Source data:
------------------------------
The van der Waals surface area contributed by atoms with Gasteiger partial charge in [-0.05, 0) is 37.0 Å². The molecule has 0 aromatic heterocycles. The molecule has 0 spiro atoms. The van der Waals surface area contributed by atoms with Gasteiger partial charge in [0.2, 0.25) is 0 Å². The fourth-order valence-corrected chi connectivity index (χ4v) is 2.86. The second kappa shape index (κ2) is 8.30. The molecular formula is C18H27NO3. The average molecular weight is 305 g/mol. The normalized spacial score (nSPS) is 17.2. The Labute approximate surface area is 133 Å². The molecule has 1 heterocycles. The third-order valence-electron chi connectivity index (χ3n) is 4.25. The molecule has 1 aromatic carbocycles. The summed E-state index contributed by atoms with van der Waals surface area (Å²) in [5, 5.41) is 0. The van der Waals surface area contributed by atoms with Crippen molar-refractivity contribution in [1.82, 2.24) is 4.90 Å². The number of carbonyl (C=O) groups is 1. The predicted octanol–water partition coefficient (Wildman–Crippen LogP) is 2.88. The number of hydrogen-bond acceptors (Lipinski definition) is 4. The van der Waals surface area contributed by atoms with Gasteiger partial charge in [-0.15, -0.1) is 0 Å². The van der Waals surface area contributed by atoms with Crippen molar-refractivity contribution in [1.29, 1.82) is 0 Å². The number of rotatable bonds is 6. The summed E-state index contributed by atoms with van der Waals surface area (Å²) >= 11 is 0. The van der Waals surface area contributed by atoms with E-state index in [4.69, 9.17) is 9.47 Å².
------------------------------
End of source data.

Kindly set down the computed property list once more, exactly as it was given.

The van der Waals surface area contributed by atoms with Gasteiger partial charge in [-0.05, 0) is 37.0 Å². The molecule has 0 aromatic heterocycles. The molecule has 0 spiro atoms. The van der Waals surface area contributed by atoms with Gasteiger partial charge in [0.2, 0.25) is 0 Å². The fourth-order valence-corrected chi connectivity index (χ4v) is 2.86. The second kappa shape index (κ2) is 8.30. The molecular formula is C18H27NO3. The average molecular weight is 305 g/mol. The normalized spacial score (nSPS) is 17.2. The Labute approximate surface area is 133 Å². The molecule has 1 heterocycles. The third-order valence-electron chi connectivity index (χ3n) is 4.25. The molecule has 1 aromatic carbocycles. The summed E-state index contributed by atoms with van der Waals surface area (Å²) in [5, 5.41) is 0. The van der Waals surface area contributed by atoms with Crippen molar-refractivity contribution in [1.82, 2.24) is 4.90 Å². The number of carbonyl (C=O) groups is 1. The predicted octanol–water partition coefficient (Wildman–Crippen LogP) is 2.88. The number of hydrogen-bond acceptors (Lipinski definition) is 4. The van der Waals surface area contributed by atoms with Gasteiger partial charge in [-0.15, -0.1) is 0 Å². The van der Waals surface area contributed by atoms with Crippen molar-refractivity contribution in [1.29, 1.82) is 0 Å². The number of rotatable bonds is 6. The summed E-state index contributed by atoms with van der Waals surface area (Å²) >= 11 is 0. The van der Waals surface area contributed by atoms with E-state index in [4.69, 9.17) is 9.47 Å².